Professor Danny Dorling, the Halford Mackinder Professor of Geography at the University of Oxford, appeared before the House of Lords economic affairs committee and said the changing use of housing can be seen in census statistics.
He said the issue raises questions about how the elderly are housed, advocating the construction of homes for the elderly.
Professor Dorling said: “The way we can tell we are overconsuming is you can look at every census for the last 100 years and every census measured how many people there were and how many rooms there were.
“By the last census, by 2011, the best-off tenth of the population had five times more rooms per person than the worst-off tenth, it had shot up from 1991. The last high point was 1921
“So you have had an incredible increase in inequality in the distribution of rooms between groups of the population.”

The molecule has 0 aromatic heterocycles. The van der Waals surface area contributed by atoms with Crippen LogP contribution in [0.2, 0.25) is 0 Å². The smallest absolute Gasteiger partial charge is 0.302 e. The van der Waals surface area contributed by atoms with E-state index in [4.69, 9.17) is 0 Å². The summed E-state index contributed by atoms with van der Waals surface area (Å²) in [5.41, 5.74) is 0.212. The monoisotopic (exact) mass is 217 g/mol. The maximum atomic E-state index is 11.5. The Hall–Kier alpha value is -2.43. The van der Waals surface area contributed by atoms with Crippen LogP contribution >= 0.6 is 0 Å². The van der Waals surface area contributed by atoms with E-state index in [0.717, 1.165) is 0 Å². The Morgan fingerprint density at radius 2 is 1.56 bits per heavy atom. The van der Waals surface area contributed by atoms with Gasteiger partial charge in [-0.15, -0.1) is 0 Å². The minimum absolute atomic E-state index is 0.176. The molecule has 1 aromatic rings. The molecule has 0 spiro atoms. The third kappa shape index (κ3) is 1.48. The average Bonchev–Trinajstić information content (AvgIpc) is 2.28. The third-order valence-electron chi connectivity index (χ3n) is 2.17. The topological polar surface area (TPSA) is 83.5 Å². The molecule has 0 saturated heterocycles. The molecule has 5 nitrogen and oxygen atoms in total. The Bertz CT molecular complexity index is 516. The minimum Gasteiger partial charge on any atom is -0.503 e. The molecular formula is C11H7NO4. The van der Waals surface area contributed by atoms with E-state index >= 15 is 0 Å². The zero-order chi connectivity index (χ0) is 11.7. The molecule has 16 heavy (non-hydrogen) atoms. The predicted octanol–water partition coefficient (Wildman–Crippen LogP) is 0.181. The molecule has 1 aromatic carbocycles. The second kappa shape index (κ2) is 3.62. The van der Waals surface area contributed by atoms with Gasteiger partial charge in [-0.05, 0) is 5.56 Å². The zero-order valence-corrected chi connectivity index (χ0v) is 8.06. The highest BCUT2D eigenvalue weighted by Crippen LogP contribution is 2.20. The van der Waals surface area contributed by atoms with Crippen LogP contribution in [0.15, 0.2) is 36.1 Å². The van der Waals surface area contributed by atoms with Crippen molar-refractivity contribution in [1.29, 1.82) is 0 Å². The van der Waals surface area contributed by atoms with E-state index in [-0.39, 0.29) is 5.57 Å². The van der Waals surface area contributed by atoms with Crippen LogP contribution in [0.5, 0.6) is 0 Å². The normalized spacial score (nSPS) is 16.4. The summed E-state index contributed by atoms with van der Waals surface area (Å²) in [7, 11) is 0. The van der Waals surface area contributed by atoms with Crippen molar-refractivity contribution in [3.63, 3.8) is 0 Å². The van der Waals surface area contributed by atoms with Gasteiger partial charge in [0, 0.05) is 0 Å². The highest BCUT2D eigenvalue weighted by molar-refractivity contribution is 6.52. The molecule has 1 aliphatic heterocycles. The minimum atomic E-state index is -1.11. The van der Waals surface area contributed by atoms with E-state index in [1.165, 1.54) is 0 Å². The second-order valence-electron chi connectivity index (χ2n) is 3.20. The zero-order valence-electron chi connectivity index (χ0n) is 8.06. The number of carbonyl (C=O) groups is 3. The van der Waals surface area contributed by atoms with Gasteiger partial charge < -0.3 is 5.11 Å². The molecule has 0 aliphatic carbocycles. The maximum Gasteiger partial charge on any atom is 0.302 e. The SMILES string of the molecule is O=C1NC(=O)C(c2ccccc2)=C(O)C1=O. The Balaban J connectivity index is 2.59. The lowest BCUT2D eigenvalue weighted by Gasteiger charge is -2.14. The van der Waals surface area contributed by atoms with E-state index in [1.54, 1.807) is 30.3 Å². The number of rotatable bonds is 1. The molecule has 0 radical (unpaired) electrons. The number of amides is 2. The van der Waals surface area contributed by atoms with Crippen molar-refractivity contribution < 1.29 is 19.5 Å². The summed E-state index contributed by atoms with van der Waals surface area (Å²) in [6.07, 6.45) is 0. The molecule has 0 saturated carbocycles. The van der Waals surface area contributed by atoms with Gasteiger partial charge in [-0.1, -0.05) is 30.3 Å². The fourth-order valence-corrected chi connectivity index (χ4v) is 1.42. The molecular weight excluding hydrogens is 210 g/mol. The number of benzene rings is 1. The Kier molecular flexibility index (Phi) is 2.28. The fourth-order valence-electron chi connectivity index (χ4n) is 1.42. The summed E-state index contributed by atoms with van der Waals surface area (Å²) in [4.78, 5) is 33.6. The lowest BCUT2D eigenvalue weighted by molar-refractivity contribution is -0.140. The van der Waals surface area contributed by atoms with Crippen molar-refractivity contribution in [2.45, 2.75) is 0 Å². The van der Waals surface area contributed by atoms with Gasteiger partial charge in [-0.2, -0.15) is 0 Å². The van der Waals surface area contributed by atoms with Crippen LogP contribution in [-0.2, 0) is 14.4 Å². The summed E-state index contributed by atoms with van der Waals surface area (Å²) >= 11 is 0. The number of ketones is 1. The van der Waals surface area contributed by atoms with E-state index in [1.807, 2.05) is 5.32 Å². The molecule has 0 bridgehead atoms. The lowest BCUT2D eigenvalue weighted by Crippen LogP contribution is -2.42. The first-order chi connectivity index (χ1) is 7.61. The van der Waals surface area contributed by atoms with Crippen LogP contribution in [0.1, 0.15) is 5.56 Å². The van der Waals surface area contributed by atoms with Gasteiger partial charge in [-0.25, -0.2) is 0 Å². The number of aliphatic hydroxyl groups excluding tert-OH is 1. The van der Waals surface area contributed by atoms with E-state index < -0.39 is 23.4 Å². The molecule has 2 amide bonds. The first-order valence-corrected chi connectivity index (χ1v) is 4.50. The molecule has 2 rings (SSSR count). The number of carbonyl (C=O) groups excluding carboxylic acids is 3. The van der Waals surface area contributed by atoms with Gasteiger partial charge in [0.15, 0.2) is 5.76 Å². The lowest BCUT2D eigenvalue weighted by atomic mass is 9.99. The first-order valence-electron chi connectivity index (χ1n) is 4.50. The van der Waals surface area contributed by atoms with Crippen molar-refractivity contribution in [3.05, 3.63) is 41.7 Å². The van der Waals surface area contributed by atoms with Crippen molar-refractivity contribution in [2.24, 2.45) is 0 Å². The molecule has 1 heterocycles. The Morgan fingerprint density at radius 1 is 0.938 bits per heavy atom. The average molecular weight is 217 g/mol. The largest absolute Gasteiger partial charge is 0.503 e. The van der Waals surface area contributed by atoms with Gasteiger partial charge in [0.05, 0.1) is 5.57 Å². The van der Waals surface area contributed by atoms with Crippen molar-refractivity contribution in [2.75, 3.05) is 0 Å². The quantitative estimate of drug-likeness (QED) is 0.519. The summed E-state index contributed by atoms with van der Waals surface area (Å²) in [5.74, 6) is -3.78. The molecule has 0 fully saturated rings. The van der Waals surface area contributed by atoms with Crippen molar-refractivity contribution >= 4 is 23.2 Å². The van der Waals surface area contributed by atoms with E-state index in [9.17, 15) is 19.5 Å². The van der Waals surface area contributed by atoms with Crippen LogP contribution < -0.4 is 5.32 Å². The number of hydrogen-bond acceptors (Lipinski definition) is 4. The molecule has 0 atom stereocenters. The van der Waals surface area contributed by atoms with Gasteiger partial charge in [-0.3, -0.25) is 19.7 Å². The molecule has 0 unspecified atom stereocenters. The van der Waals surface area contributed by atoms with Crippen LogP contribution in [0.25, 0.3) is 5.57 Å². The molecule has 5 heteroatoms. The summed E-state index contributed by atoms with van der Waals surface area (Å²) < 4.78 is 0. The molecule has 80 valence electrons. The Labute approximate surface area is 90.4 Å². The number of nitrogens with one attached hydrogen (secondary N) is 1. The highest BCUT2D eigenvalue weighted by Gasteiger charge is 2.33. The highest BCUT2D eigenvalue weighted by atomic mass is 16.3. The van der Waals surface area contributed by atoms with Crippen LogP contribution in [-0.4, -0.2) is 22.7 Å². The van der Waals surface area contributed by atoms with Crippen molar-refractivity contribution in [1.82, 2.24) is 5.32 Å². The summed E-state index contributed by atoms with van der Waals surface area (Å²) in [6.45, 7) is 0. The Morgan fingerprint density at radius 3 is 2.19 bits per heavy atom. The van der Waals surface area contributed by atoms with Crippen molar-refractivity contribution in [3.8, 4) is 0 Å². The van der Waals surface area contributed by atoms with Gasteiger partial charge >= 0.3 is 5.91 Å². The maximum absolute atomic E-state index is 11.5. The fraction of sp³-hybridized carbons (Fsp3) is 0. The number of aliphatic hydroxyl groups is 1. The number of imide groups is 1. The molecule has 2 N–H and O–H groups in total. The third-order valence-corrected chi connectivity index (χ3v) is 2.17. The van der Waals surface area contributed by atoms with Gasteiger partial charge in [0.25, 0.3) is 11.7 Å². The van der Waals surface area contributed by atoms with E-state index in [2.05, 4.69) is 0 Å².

He said this had happened for two reasons: one was the ageing population and the other was increased inequalities of income and wealth.
Professor Dorling said: “Short term huge number of people are rattling around in relatively large houses on their own that they find hard to heat and they would like to move but there is not suitable accommodation nearby for them and they want to keep their friends so one way to reduce the overconsumption is to build housing for elderly people nearby where they currently live.
“The other way is anything you do that affects house prices which that means somebody sitting in a large house doesn’t think the value of that house will carry on rising and the longer you hang on in there on your own the more money you will be able to give to your children and grandchildren.
“There is a perverse incentive to stay in a house that you find hard to heat at the moment because it benefits your wider family.”
He said the main reason for population growth in the UK has not been immigration or fertility but ageing but he said the UK does not have an “established model” for housing in old age.